Natural wonders are aplenty in this land of fire and ice and one of the best ones to make a beeline for is the Strokkur Geyser. About an hour and a half’s drive to the east of Reykjavik, this geothermal fountain spouts water 40 meters into the air every few minutes or so, and if you’re not careful it will blow you away literally as well as figuratively!

#7. Hike The Amazing Terrain

If you haven’t already put it together, Iceland is home to some of the world’s best natural landscapes, making it the perfect place to get out and explore on your own two legs. From black sands and colourful mountainsides to glaciers and lakes, this place is hiker’s heaven. One of the most speccy spots to head out on a walking expedition is the Laugavegur trail. Trek Iceland offer an unbeatable four-day hiking tour where you get to spend your nights in remote mountain huts and your days taking in the breathtaking view of rhyolite mountains, waterfalls, geysers, glaciers, volcanos, flora and fauna as your guides tell you all the tales from common folklore.

#8. Ride On An Icelandic Horse

When in Iceland you must do as the Icelandic do, which is riding Icelandic horses! These fluffy, adorable, pony-sized creatures are too cute not to get up close and personal with. If your legs are in need of a little rest, why not saddle up and hop on a tour with Eld Hestar. There are plenty to choose from—journey below mountains, to hot springs, across the black sandy beaches, over rivers and beside volcanoes. You’ll only be sad when you find out you can’t take one of these glorious animals home with you!

#9. Take In The Sights Of Reykjavik

Take a day off from adventuring to check out the sites of Iceland’s capital, Reykjavik. Visit what’s possibly one of the strangest looking churches we’ve ever seen, Hallgrímskirkja, and take the elevator to the top to look out over downtown Reykjavik before setting out on a spending spree in the very cool Laugavegur shopping street. Architecture fans will do well to visit Nordic House and if you’re intrigued by the geothermal activity below you can pay a visit to the Geothermal Energy Exhibition, a 20 minute drive from the city centre. While you’re out and about grab a hot dog from the famous street stall, Baejarins Beztu Pulsur.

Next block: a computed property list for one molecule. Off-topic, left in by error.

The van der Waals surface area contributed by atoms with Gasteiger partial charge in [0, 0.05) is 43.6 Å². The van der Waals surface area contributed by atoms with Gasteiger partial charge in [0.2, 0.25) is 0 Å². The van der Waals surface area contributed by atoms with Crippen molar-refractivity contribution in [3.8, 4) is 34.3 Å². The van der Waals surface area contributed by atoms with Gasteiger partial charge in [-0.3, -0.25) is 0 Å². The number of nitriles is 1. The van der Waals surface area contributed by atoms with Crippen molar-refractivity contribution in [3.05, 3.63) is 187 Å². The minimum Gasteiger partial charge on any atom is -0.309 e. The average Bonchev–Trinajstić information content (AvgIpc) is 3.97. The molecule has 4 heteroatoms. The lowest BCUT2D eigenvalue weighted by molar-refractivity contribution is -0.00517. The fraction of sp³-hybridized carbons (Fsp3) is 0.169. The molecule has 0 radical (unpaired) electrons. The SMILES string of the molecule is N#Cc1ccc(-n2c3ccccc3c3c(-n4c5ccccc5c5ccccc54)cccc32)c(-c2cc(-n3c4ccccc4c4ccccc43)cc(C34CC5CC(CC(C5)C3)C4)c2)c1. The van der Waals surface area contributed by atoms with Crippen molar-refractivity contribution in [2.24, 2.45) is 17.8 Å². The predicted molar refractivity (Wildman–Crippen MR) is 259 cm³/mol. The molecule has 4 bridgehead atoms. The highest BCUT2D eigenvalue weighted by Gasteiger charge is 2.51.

#10. Swim Between Two Continents

One of the best diving sites in the world, the Silfra Fissure is where North America and Eurasia meet, and you can snorkel or dive right between the two continental plates. The waters are some of the clearest in the world, with visibility up to 100 meters—they’re even safe to drink! Book your dive or snorkelling experience through Dive.Is.

 

Reykjavik is the capital of Iceland and the best place to centre your stay around, with many attractions nearby and loads of great food and drink options, but if you’re after more of a secluded escape you might like to head a little further afield. Whatever you decide, American Express make booking easy—click here to see how!

REYKJAVIK

Townhouse 41

In the heart of Reykjavic with city views and the coolest interiors, Townhouse 41 is the perfect home-away-from-home for the discerning traveller.

The Swan House

Lush finishings with all the modern luxuries, you’d be happy to call The Swan House home while abroad. It’s well located, right by the shopping street in Laugavegur and you get free WIFI. Bonus!

Rey Apartments

Light, bright and colourful, Rey Apartments are well located close to the Reykjavik Art Museum and the trendy Skolavordustigur district.

A LITTLE FURTHER AFIELD

Silica Hotel

A 40-minute drive from Reykjavik and a short walk from the Blue Lagoon, Silica Hotel is about as Nordic as you can get. Set among lava rocks, the rooms feature beautiful Scandinavian furniture and panoramic views, plus, guests also have access to a private bathing lagoon.

ION Luxury Adventure Hotel